If you don’t master the art of proper breathing, it will haunt you throughout all of your lessons, practice sessions and performances.  This is one skill that you can’t fake!

The most important step is learning which muscle movements are associated with singing.  Your voice teacher can show you how to monitor yourself and recognize the difference between shallow and deep breathing.  Outside of your lessons, here are 3 steps to remember for correct diaphragm singing:

1 – Breathing exercises. Even as you practice singing every day, you must practice breathing for at least ten minutes. Sit on a rug on the floor with legs folded, your hands resting lightly on your knees. Inhale slowly until you feel the air reaching your stomach expanding it . Hold the breath as you count to ten in your mind. Then exhale as slowly as you inhaled. This exercise is a must for any aspiring singer.

2 – Check breathing while singing. Keep your palm on your solar plexus (abdomen) when you start singing simple scales. If you are breathing properly then you will feel your palm being propelled outward with your stomach movement. This can help you get control over your voice and improve your singing technique.

3 –  Sing with an open mouth. Just as we realize the need to take deep breaths, we should also allow air to flow out freely while singing. So it is important to sing with your mouth open and your throat muscles relaxed. This helps with proper diction, voice throwing and volume control.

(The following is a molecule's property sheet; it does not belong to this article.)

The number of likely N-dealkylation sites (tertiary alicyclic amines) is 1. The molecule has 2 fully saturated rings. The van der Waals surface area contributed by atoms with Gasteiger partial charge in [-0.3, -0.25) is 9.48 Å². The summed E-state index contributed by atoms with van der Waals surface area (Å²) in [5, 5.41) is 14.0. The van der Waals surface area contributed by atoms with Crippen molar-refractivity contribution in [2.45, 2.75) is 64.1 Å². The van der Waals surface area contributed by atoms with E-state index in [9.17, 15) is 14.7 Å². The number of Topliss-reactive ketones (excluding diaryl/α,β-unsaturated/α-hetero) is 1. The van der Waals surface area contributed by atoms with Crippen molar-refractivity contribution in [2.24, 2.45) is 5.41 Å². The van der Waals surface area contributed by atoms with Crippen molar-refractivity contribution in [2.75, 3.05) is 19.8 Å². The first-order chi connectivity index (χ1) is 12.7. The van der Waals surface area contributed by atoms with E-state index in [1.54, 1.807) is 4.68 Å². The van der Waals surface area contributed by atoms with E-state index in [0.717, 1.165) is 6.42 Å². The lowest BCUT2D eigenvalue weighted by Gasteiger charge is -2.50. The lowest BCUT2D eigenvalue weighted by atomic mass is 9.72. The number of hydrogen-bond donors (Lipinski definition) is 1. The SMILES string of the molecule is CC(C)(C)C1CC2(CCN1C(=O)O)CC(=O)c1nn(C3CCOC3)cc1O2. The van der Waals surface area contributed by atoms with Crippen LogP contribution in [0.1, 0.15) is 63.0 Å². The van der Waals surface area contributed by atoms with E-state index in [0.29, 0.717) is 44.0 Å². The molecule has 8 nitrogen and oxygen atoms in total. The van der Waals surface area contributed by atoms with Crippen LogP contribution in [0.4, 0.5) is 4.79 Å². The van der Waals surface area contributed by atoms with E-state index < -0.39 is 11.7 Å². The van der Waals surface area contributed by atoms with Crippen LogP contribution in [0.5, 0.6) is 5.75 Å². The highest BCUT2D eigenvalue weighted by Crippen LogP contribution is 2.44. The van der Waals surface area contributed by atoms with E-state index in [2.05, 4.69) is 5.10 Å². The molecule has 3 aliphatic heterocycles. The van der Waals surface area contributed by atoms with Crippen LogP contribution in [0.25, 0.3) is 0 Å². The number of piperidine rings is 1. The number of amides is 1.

For additional tips and information, we recommend this SingingLikePros.com article. Looking for music lessons? Search for a voice teacher near you and learn more about the TakeLessons program!

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Singers: Do You Make These 4 Common Errors?

The long-hyped premiere of NBC’s new show Smash aired on Monday night, and 11.5 million viewers reportedly tuned in.  Critics have been giving it mostly positive reviews, despite a few flaws (The Atlantic called it “messy, cheesy and a bit of a letdown”).  Readers, what do you think?  Will the show be the next “smashing” hit?  At the very least, we can’t wait to hear more of Katharine McPhee’s powerful voice.

For the uninitiated, singing may look easy – you either can sing on pitch, or you can’t, right?  Not so fast.  Without proper training, it’s common for beginners to make simple errors, and if those turn into habits, they may make or break your future as a singer.

Here are a few common singing mistakes, as written by Teresa Radomski, an operatic soloist and professor at Wake Forest University:

1.  Poor posture
The efficient alignment of the body is of primary importance to voice production.  Problems in posture range from the collapse of the chest and rib cage with corresponding downward fall of the head and neck, to the hyper-extended, stiff posture of some singers that results in tension throughout the entire body.

2. Poor breathing and inappropriate breath support
Some beginning voice students gasp for air and exhibit clavicular (shoulder) or shallow breathing patterns.  Trained singers, on the other hand, use primarily diaphragmatic breath support.  The muscles of the lower back and abdomen are engaged, in conjunction with lowering the diaphragm.  As the breath stream is utilized for phonation, there should be little tension in the larynx itself.

3. Limited pitch range, and difficulty in register transition